Lowtide, 18x24 inches oil on canvas panel by Kenney Mencher
A painting of a thot "bear" bottomed man standing in the water of in the ocean or a lake. His muscular back and pale ass cheeks are facing the viewer while he casts an inviting almost sardonic look over his shoulder. He stands in a seascape drenched in light against a blue sky and green and blue waters.
This male portrait of a very masculine sexy hairy man is an original painting. I mainly make art about gay bears and other types of art for the queer community. A lot of my art revolves around the portrayal of heroic older bearish or bullish men. In my paintings I'm trying to communicate about body positivity and the beauty of the heroic male "bear."
Many straight folks are unaware of the bear subculture. Hardly a surprise, since a powerful majority rarely concerns itself with the doings of a marginalized minority. When, three or four years ago, I first mentioned bears to my straight friends, none of them knew what I was talking about, though by now at least one of them calls me “The Bear.” Similarly, my heterosexual students, as expert as they might be on current media, seem equally ignorant about this topic.
Most GLBT folks, however, by now seem to know the basics. A “bear” is a hairy, bearded, brawny-to-bulky gay man, usually displaying aspects of traditional masculinity. A cub is a younger version of the same; a wolf is a lean, hairy man; an otter a young version of that. “Woof!” is a lustful expression, meaning essentially: “Tasty! I’d like to climb all over that!” “Grrrrr!” means much the same. As you can see, after twenty-some years of development, the bear community, like any subculture, has its own jargon, sometimes called “bearspeak” or “vocabulary.” It also has its own values, its own style, and its own commodities. There are bear-oriented bars, festivals, music, movies, magazines, and books. There are regional clubs for bears not only in metropolitan centers, where the communities first developed, but also in rural areas.
This painting was done in the "alla prima" method. The alla prima is an Italian phrase that means 'at first attempt'. It refers to a wet-on-wet approach whereby wet paint is applied to previous layers of still-wet paint, often in a single sitting. Over the years, the technique has been adopted and adapted by artists from Van Gogh to Velázquez.
In particular I try to approach painting in several ways, I want the drawing skills, color, and anatomy to be accurate but I also try to make the compositions more interesting by avoiding a “bull’s eye” (symmetrical) composition in favor of a more exciting slightly off center or “asymmetrical” composition. Using a compositional rule called the "rule of thirds."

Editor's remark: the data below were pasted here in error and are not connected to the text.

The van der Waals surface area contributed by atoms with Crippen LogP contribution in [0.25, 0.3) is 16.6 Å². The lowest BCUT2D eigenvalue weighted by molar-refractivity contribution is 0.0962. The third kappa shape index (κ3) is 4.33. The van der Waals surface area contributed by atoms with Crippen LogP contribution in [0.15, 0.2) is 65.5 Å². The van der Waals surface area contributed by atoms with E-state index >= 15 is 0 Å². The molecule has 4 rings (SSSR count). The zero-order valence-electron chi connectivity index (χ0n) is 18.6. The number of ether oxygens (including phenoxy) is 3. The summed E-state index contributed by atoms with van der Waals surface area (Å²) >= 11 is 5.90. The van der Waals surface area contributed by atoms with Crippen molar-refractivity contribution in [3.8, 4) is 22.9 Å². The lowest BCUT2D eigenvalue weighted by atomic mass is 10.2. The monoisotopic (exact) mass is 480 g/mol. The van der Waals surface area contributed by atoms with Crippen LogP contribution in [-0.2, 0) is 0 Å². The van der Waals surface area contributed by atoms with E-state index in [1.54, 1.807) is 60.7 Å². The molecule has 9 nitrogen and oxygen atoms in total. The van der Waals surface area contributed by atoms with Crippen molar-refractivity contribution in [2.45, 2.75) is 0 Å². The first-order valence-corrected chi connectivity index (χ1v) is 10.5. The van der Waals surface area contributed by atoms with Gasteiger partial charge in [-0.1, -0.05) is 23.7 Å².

The rule of thirds is a composition guideline that places your subject in the left or right third of an image, leaving the other two thirds more open. While there are other forms of composition, the rule of thirds generally leads to compelling and well-composed shots.
I’m also attempting to work with brush work and thick and thin paint in a more stylized and calligraphic way. I want the paint to be thickest where the light is the brightest and thinner in the darker areas. The direction of the brush strokes is meant to follow and amplify the contours of the forms and make it feel more tangible.
The subject matter of most of my work is usually blatantly homoerotic or at the very least queer. I’m trying to ally with other queer and gay creators in representing people who are often marginalized by the rest of the world and make art that speaks to a community that often is silenced.
Information about the artist Kenney Mencher.
I was born in Brooklyn February of 1965. During much of my childhood I lived in Brooklyn, the Bronx, upstate NY, Sarasota, Florida and Manhattan. (Both my mother and father divorced and remarried.) The real hero of my childhood is my older brother Marc who literally changed my diapers, acted as my protector and as my role model.
I started to learn to paint and draw when I was six or seven years old and was convinced that I would be an artist from that age on.
As a teen at the High School of Art and Design I got my best training in Irwin Greenberg’s class where he taught me how to draw, oil paint and watercolor. I also attended classes at the Cooper Union and Art Students League.
My parents threw me out in my senior year of high school, so I earned my GED and worked construction on the Lower East Side of Manhattan. It was a rough time but my older brother and his partner Kirk rescued me by inviting me to move with them to Cincinnati, Ohio to live and study. While a college student, I worked in restaurants and painted as much as I could. After a year at the University of Cincinnati, I went back to the Bronx where I finished college at CUNY Lehman. Lehman is a fantastic college.
After completing my undergraduate studies, I lived in California and then Ohio completing my two masters’ degrees in Art History and Studio Art. After school I was lucky enough to have dual careers as an exhibiting artist and tenured professor.
In 2014 I began to work on paintings with a strong homoerotic content. Despite excellent sales and well received shows, the galleries I worked with wouldn’t show my new queer work, so I’ve been successfully working mainly directly with my collectors. This change has freed me and allowed me to focus on themes and subjects that, in the past, were rejected or resulted in censorship.
Things are going great! In 2016, after eighteen years of teaching art history and studio courses, I resigned a tenured professorship to pursue painting full time.